‘Tis the Season… for Itching and Sneezing!

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Warmer weather is on its way, and with it comes a whole host of pollens and other allergens! While many people may consider spring allergies to be “par for the course,” an article I read recently suggests that those allergies may be something to lose sleep over — literally! According to a survey done by the Asthma and Allergy Foundation of America, 59 percent of nasal-allergy suffers say that their sleep is interrupted by allergies and 48 percent say that their symptoms interrupt their partner’s sleep, too! However, even with all this sleeplessness, only 35 percent of those surveyed were making a concerted effort to find a remedy!

Perhaps one of the reasons that so few people are taking the initiative to get relief is that that they are not sure what to do…as a fellow allergy sufferer, I have often found myself standing in a grocery-store aisle, staring blankly at a wall full of allergy medicine options! Here at OMI, we are pretty big advocates of getting a good night’s sleep, so I thought this would be a good time to pull up a previously posted blog to get some tips for tackling those pesky allergy symptoms. Click here to view the blog post, or read on for more great ideas!

1) Avoid Over-the-Counter Decongestants

While these may seem like the most convenient choice for clearing out your nasal passages, they have been known to cause insomnia. Furthermore, overuse can lead to resistance, which means that your symptoms will only come back with a vengeance! We prefer natural remedies, whenever possible, but if you DO take allergy medicine, stick to antihistamines without added decongestants (e.g., Claritin, Allegra, or Zyrtec).

2) Avoid Exercising in the Early AM

The prime time for pollen production is 5AM to 10AM… which means that your early-morning workout may leave you feeling groggy, instead of energized! Try scheduling your exercise routine for evening hours, at least during peak allergy season. Also, remember to close your windows before bed to avoid being bombarded by pollen in the morning (unless, of course, you are an early riser)!

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3) Drink Apple Cider Vinegar

Apple Cider Vinegar (ACV) has been praised for its digestive benefits for centuries! Some people also tout it as a natural allergy remedy, citing its ability to reduce mucous production and cleanse the lymphatic system. Although the scientific basis for this is unclear, it is certain that ACV has digestive benefits — like promoting good bacteria in the gut — and since there is a definite link between allergies and the gastrointestinal system, it is worth giving it a try!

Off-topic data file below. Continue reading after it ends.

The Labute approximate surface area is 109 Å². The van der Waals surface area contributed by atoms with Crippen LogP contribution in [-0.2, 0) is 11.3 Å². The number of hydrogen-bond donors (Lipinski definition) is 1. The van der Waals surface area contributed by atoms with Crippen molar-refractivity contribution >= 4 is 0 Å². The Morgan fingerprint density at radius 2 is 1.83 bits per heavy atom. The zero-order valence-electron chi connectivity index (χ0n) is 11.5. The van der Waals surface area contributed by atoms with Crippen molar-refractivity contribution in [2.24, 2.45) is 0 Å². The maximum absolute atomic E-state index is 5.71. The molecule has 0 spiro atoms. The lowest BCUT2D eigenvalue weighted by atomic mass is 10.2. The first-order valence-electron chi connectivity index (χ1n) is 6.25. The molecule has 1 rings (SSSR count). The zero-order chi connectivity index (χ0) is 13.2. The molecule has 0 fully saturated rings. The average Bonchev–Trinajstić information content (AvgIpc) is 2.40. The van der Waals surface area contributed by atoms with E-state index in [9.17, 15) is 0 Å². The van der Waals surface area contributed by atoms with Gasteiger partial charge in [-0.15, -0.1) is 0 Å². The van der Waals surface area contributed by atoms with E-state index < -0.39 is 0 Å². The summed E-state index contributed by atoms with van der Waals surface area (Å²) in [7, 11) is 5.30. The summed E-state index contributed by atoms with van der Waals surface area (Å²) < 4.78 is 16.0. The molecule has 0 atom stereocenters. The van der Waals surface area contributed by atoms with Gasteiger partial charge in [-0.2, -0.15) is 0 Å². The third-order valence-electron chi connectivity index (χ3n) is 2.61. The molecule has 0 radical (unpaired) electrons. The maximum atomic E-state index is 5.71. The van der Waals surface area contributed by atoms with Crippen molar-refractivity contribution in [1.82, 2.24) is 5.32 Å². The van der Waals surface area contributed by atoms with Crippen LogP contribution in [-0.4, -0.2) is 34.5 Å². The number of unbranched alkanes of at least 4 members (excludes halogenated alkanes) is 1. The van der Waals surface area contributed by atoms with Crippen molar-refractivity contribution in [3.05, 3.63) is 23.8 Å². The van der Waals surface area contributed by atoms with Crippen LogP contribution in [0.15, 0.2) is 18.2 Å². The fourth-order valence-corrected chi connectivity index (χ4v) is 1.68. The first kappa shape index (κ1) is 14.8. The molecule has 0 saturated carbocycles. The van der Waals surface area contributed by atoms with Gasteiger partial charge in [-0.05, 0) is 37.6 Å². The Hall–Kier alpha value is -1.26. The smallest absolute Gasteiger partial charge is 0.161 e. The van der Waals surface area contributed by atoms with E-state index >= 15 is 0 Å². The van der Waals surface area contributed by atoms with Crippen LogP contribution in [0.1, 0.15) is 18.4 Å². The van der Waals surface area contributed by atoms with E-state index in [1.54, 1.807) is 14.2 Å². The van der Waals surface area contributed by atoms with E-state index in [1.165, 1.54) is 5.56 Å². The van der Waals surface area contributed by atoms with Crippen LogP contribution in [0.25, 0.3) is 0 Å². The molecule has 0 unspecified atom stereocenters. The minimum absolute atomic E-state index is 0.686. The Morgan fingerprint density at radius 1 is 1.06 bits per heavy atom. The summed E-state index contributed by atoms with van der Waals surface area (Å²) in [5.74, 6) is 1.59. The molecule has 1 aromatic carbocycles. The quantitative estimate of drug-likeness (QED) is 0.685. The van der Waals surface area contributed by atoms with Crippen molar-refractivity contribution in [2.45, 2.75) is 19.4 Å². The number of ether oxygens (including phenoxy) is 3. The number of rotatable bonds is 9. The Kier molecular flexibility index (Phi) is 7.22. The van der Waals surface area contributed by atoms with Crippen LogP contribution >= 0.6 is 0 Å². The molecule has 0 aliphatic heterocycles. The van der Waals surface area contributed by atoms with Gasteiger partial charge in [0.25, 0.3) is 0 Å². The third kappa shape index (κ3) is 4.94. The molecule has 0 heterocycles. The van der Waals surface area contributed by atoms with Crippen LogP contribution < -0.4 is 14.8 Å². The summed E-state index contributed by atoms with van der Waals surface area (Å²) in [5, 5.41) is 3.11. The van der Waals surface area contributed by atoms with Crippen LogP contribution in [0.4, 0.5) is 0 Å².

I prefer to enjoy ACV as part of a delicious salad dressing, but some people prefer to dilute it in a glass of water or juice and simply drink it as a supplement. However you choose to ingest it, the important part is making sure you pick the right kind of ACV. The unfiltered kind (with the cloudy stuff at the bottom) offers the greatest benefit to your body. Be sure to shake it up before you pour!

4) Eat Onions

Foods like red onions, red apples, and even red wine contain a bioflavonoid known as quercetin. This naturally-occurring compound is known for its properties as an antioxidant, anti-inflammatory, and antihistamine! Click here for a more extensive list of quercetin sources, or check your local grocery store for quercetin capsules.

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5) Try Acupuncture

While it may seem a little creepy to some, acupuncture is ideal in the sense that it does not have side effects. It works by calming the overstimulation of the immune system, which makes it useful for people who are experiencing more than one type of sensitivity (e.g., seasonal allergies plus mold allergies). Click here to read more about the benefits of acupuncture.

6) Boost Your Immune System

Keep in mind that the coughing, sneezing, and itchiness are all products of your immune system’s over-response to histamines…so supporting a healthy immune system can help reduce the symptoms of allergies. All of the things that you would do for your body while fighting a cold — eating well, getting enough sleep, etc. — can help mitigate your body’s response to allergens and lessen your symptoms.

7) Grow a Beard

This is not an option for everyone, but facial hair has been shown to measurably reduce the symptoms of seasonal allergies, at least according to this article. The theory is that facial hair acts as a natural filter for pollens, dust, and other allergy-causing particles in the air. That being the case, those lucky enough to have a beard or mustache should be sure to keep them clean during allergy season!

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In the end, just about any remedy that reduces allergy symptoms and improves sleep is a good one (especially if is natural)! So don’t be afraid to try something new, even if it sounds a little odd at first!

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